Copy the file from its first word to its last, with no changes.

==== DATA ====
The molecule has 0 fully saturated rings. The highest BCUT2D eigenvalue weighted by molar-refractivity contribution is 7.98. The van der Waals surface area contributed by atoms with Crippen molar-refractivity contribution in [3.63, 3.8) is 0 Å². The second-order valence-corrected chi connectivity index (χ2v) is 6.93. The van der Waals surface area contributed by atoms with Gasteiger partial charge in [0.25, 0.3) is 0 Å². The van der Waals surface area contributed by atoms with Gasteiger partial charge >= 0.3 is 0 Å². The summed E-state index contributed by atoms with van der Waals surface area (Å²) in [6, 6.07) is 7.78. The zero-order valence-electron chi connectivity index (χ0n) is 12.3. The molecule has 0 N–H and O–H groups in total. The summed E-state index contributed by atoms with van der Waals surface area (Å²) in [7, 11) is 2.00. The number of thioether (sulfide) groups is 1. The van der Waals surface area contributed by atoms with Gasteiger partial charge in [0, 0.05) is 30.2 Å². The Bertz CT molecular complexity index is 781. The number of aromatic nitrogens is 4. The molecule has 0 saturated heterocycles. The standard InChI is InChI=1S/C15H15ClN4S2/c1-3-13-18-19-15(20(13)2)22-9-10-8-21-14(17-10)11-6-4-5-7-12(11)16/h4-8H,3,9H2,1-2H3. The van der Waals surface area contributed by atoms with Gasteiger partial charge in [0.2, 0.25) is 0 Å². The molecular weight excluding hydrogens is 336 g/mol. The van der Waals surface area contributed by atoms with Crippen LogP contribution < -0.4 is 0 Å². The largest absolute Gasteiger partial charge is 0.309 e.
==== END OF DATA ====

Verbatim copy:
The molecule has 0 fully saturated rings. The highest BCUT2D eigenvalue weighted by molar-refractivity contribution is 7.98. The van der Waals surface area contributed by atoms with Crippen molar-refractivity contribution in [3.63, 3.8) is 0 Å². The second-order valence-corrected chi connectivity index (χ2v) is 6.93. The van der Waals surface area contributed by atoms with Gasteiger partial charge in [0.25, 0.3) is 0 Å². The van der Waals surface area contributed by atoms with Gasteiger partial charge >= 0.3 is 0 Å². The summed E-state index contributed by atoms with van der Waals surface area (Å²) in [6, 6.07) is 7.78. The zero-order valence-electron chi connectivity index (χ0n) is 12.3. The molecule has 0 N–H and O–H groups in total. The summed E-state index contributed by atoms with van der Waals surface area (Å²) in [7, 11) is 2.00. The number of thioether (sulfide) groups is 1. The van der Waals surface area contributed by atoms with Gasteiger partial charge in [0, 0.05) is 30.2 Å². The Bertz CT molecular complexity index is 781. The number of aromatic nitrogens is 4. The molecule has 0 saturated heterocycles. The standard InChI is InChI=1S/C15H15ClN4S2/c1-3-13-18-19-15(20(13)2)22-9-10-8-21-14(17-10)11-6-4-5-7-12(11)16/h4-8H,3,9H2,1-2H3. The van der Waals surface area contributed by atoms with Gasteiger partial charge in [0.2, 0.25) is 0 Å². The molecular weight excluding hydrogens is 336 g/mol. The van der Waals surface area contributed by atoms with Crippen LogP contribution < -0.4 is 0 Å². The largest absolute Gasteiger partial charge is 0.309 e.